Cashing checks for non-members - If the credit union did not currently allow cashing of checks for non-member checks per the Bank Secrecy Act policy, a Board resolution to approve the temporary change is required, and OFAC procedures should also be addressed.

There would appear to be no regulatory compliance issues related to cashing out-of-state checks.
 7. Easing credit terms for new loans for members who qualify If easing terms of the Board of Director approved policy, such as loan terms or debt ratio, should obtain approval by the Board if easing the terms.

For consumer residential real estate loans secured by a dwelling the Credit Union should still take into consideration underwriting requirements in the ATR/QM rules and those outlined under part 701 of NCUA’s regulations based off your asset size.

For credit cards, a reasonable decision that the borrower’s payment ability can meet the required minimum periodic payment as defined in CARD act should be determined.

If the Credit Union decides to offer new credit card loans with a reduced rate during the pandemic with an intention to increase the rate after a specified time, then the credit union would need to issue a 45 Day Change- in-Terms notice outlined in the CARD Act. As well as consider additional disclosures that would outline the credit union’s intention to increase the interest rate.

Credit Unions should be mindful of Fair lending and Unfair, Deceptive, & Abusive Acts Practices (UDAAP) when making policy exceptions.
 8. Offering or expanding payday alternative loan programs NCUA issued a new payday lending rule in September 2019 for federal credit unions, expanding the limit to $2,000, terms between 1-12 months, can be immediately upon membership and restricts the credit union to only one type of payday product. There is also a prohibition against rollovers and limits on the number of loans to one single member. For full list of terms, see https://www.ncua.gov/files/agenda-items/AG20190919Item4b.pdf.

Federal Credit Union Act also imposes a rate ceiling, which is currently set at 18%, rate is calculated inclusive of finance charges.

Keep in mind any concentration limits set by the Board of Directors.
 9. Increasing credit card limits for creditworthy borrowers Regulation Z allows credit card issuers to extend credit above the limits, as long as no charges are imposed, there is no additional disclosure required.

Credit limits themselves do not appear to be a disclosable item under Regulation Z but contractual changes would need to be compliant with state contract law.

Depending on the process used to make limit changes, other regulations may apply such as UDAAP or Fair lending. Changes should be communicated clearly, applied fairly to the member and not cause consumer harm.

If the line of credit is secured by improved real estate the increase of the limit would trigger the requirement for a current flood determination, and if the property is in a special flood hazard area additional disclosures would be required as well, and additional flood insurance may be needed.

If the line of credit is secured by the consumer’s principal residence, the increase in the credit line will trigger the right to rescind.
 10. Late payment fees on credit cards and other loans Regulation Z would not require any notification of a waiver of fees if this was done informally with no real change in the credit union’s fee schedule, and no notification would be required when the fee was reinstated after the duration of the waiver. As a business matter, a notification to members of this voluntary waiver would allow members to be aware of and benefit from the change. Although not specifically required, it would be a matter of member service to provide notification when the fee was reinstated.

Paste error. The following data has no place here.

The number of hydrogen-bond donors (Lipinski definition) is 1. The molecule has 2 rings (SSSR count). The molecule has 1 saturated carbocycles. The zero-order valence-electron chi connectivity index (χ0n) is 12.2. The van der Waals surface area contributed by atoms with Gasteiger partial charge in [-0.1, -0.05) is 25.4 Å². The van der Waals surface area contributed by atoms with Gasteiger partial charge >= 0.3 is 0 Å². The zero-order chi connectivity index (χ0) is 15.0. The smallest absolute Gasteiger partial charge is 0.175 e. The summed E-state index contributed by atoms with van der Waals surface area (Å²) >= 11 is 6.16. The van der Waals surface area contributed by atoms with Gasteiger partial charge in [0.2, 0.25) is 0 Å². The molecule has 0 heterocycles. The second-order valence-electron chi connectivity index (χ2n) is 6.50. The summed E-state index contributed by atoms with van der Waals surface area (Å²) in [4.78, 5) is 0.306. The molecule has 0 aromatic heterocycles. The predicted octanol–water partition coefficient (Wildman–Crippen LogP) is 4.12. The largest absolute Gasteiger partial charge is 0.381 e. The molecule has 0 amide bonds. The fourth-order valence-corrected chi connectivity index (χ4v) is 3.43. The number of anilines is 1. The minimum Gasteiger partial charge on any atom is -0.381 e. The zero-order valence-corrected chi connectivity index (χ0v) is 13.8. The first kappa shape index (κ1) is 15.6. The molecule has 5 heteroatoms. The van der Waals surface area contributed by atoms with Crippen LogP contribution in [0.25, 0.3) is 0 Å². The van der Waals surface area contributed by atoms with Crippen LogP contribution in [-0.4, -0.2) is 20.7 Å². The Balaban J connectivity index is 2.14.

If the change was made contractual and binding, the notification of the increase would be required 45 days before the fees could be reinstated, and possibly 45 days before the fee is waived.

Alternatively, credit unions could make this a contractual change in terms with a finite termination date and send out the disclosure describing the temporary fee waiver and the date it will expire.
 11. Offering payment accommodations, such as allowing borrowers to defer or skip some payments, or extending the payment due dates, which would avoid delinquencies and negative credit bureau reporting caused by any COVID-19-related disruptions Regulation Z does not require a change in terms notice if the skip payment arrangement is already included in the original terms of the agreement, if not a new agreement will be needed.

Skip-a-payment plans may have short term benefits, but may only truly benefit the borrower in cases when the unpaid interest is deferred to the end of the loan. If unpaid interest remains currently due, borrowers will need to make multiple payments of interest to reach a point where they begin paying down principal again. This can result in the term of the loan going out much further than the one or two skipped payments. Depending on the communication and the processing of the skipped payment, there may be a potential UDAAP risk.

If the loan happened to be secured by improved real estate, the extension/modification would trigger flood determination procedures, and potentially flood notification procedures if the improvements are located in a special flood hazard area.

 

Keep in mind that adverse action notices will be required in most circumstances when a member requests a modification or an increase in limits and you do not grant the request. 

Also, any changes contrary to written policy should be approved by the board of directors. The approval should include the starting and ending dates for the change.

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Author(s)

Tim Tedrick
Tim Tedrick, CRCM, CRP
Principal
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Alison Herrick
Alison J. Herrick, CPA
Partner